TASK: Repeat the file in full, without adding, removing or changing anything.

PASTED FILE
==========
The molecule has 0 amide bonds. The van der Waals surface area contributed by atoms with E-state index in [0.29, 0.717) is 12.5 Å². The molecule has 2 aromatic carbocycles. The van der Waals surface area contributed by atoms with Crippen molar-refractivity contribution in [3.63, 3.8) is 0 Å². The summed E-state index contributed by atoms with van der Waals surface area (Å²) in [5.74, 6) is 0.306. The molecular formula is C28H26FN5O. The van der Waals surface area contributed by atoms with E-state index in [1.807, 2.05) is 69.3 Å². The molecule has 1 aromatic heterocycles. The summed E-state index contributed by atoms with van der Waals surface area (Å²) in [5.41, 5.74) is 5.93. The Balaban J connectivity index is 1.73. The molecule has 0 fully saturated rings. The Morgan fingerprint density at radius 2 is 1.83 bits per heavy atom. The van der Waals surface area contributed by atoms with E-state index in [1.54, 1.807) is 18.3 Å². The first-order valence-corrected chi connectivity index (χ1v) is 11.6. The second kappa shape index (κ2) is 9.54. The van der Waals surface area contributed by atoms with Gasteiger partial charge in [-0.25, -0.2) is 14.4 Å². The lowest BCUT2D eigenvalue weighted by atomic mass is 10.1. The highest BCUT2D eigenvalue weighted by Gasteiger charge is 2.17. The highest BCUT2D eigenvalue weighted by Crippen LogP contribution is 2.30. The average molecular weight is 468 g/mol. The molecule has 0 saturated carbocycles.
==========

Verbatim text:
The molecule has 0 amide bonds. The van der Waals surface area contributed by atoms with E-state index in [0.29, 0.717) is 12.5 Å². The molecule has 2 aromatic carbocycles. The van der Waals surface area contributed by atoms with Crippen molar-refractivity contribution in [3.63, 3.8) is 0 Å². The summed E-state index contributed by atoms with van der Waals surface area (Å²) in [5.74, 6) is 0.306. The molecular formula is C28H26FN5O. The van der Waals surface area contributed by atoms with E-state index in [1.807, 2.05) is 69.3 Å². The molecule has 1 aromatic heterocycles. The summed E-state index contributed by atoms with van der Waals surface area (Å²) in [5.41, 5.74) is 5.93. The Balaban J connectivity index is 1.73. The molecule has 0 fully saturated rings. The Morgan fingerprint density at radius 2 is 1.83 bits per heavy atom. The van der Waals surface area contributed by atoms with E-state index in [1.54, 1.807) is 18.3 Å². The first-order valence-corrected chi connectivity index (χ1v) is 11.6. The second kappa shape index (κ2) is 9.54. The van der Waals surface area contributed by atoms with Gasteiger partial charge in [-0.25, -0.2) is 14.4 Å². The lowest BCUT2D eigenvalue weighted by atomic mass is 10.1. The highest BCUT2D eigenvalue weighted by Gasteiger charge is 2.17. The highest BCUT2D eigenvalue weighted by Crippen LogP contribution is 2.30. The average molecular weight is 468 g/mol. The molecule has 0 saturated carbocycles.